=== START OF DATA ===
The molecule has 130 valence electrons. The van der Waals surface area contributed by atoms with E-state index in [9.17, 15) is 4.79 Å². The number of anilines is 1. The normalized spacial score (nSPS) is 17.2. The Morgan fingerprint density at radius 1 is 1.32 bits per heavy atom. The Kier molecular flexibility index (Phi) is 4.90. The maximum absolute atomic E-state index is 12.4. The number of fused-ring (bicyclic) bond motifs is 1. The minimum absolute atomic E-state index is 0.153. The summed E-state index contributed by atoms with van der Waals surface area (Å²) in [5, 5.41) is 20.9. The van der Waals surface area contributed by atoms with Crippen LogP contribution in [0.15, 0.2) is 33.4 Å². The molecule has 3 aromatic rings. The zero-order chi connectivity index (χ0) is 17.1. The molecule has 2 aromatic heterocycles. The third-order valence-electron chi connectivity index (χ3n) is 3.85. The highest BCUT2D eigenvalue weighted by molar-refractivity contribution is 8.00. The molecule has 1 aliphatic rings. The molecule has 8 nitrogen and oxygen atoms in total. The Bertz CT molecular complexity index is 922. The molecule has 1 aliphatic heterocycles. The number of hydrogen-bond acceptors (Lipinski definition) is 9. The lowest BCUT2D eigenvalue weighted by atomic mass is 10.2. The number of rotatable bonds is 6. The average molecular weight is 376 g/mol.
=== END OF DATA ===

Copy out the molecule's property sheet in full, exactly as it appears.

The molecule has 130 valence electrons. The van der Waals surface area contributed by atoms with E-state index in [9.17, 15) is 4.79 Å². The number of anilines is 1. The normalized spacial score (nSPS) is 17.2. The Morgan fingerprint density at radius 1 is 1.32 bits per heavy atom. The Kier molecular flexibility index (Phi) is 4.90. The maximum absolute atomic E-state index is 12.4. The number of fused-ring (bicyclic) bond motifs is 1. The minimum absolute atomic E-state index is 0.153. The summed E-state index contributed by atoms with van der Waals surface area (Å²) in [5, 5.41) is 20.9. The van der Waals surface area contributed by atoms with Crippen LogP contribution in [0.15, 0.2) is 33.4 Å². The molecule has 3 aromatic rings. The zero-order chi connectivity index (χ0) is 17.1. The molecule has 2 aromatic heterocycles. The third-order valence-electron chi connectivity index (χ3n) is 3.85. The highest BCUT2D eigenvalue weighted by molar-refractivity contribution is 8.00. The molecule has 1 aliphatic rings. The molecule has 8 nitrogen and oxygen atoms in total. The Bertz CT molecular complexity index is 922. The molecule has 1 aliphatic heterocycles. The number of hydrogen-bond acceptors (Lipinski definition) is 9. The lowest BCUT2D eigenvalue weighted by atomic mass is 10.2. The number of rotatable bonds is 6. The average molecular weight is 376 g/mol.